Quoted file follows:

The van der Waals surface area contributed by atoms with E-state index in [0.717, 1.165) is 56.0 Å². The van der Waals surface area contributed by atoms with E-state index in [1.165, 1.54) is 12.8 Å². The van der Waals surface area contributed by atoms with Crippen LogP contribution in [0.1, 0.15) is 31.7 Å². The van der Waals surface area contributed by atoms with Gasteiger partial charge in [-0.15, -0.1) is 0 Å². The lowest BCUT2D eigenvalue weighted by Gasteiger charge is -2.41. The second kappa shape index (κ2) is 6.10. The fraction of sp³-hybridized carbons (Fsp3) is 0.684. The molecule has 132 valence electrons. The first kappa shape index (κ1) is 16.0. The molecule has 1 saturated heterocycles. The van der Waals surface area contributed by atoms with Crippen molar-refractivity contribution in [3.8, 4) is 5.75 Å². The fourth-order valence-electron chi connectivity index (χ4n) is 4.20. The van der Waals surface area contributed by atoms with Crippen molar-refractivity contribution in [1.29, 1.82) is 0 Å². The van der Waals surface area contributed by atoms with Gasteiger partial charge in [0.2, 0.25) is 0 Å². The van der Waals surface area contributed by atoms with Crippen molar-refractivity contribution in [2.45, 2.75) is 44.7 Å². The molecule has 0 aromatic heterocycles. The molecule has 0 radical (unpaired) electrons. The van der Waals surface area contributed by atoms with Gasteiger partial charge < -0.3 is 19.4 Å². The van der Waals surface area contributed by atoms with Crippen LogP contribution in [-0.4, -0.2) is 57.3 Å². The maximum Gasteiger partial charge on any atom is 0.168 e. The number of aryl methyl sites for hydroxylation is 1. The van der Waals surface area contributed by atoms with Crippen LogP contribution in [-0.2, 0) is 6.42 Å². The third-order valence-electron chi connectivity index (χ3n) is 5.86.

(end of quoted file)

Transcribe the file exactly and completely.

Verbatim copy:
The van der Waals surface area contributed by atoms with E-state index in [0.717, 1.165) is 56.0 Å². The van der Waals surface area contributed by atoms with E-state index in [1.165, 1.54) is 12.8 Å². The van der Waals surface area contributed by atoms with Crippen LogP contribution in [0.1, 0.15) is 31.7 Å². The van der Waals surface area contributed by atoms with Gasteiger partial charge in [-0.15, -0.1) is 0 Å². The lowest BCUT2D eigenvalue weighted by Gasteiger charge is -2.41. The second kappa shape index (κ2) is 6.10. The fraction of sp³-hybridized carbons (Fsp3) is 0.684. The molecule has 132 valence electrons. The first kappa shape index (κ1) is 16.0. The molecule has 1 saturated heterocycles. The van der Waals surface area contributed by atoms with Crippen molar-refractivity contribution in [3.8, 4) is 5.75 Å². The fourth-order valence-electron chi connectivity index (χ4n) is 4.20. The van der Waals surface area contributed by atoms with Crippen molar-refractivity contribution in [1.29, 1.82) is 0 Å². The van der Waals surface area contributed by atoms with Gasteiger partial charge in [0.2, 0.25) is 0 Å². The van der Waals surface area contributed by atoms with Crippen molar-refractivity contribution in [2.45, 2.75) is 44.7 Å². The molecule has 0 aromatic heterocycles. The molecule has 0 radical (unpaired) electrons. The van der Waals surface area contributed by atoms with Gasteiger partial charge < -0.3 is 19.4 Å². The van der Waals surface area contributed by atoms with Crippen LogP contribution in [-0.4, -0.2) is 57.3 Å². The maximum Gasteiger partial charge on any atom is 0.168 e. The number of aryl methyl sites for hydroxylation is 1. The van der Waals surface area contributed by atoms with Crippen LogP contribution in [-0.2, 0) is 6.42 Å². The third-order valence-electron chi connectivity index (χ3n) is 5.86.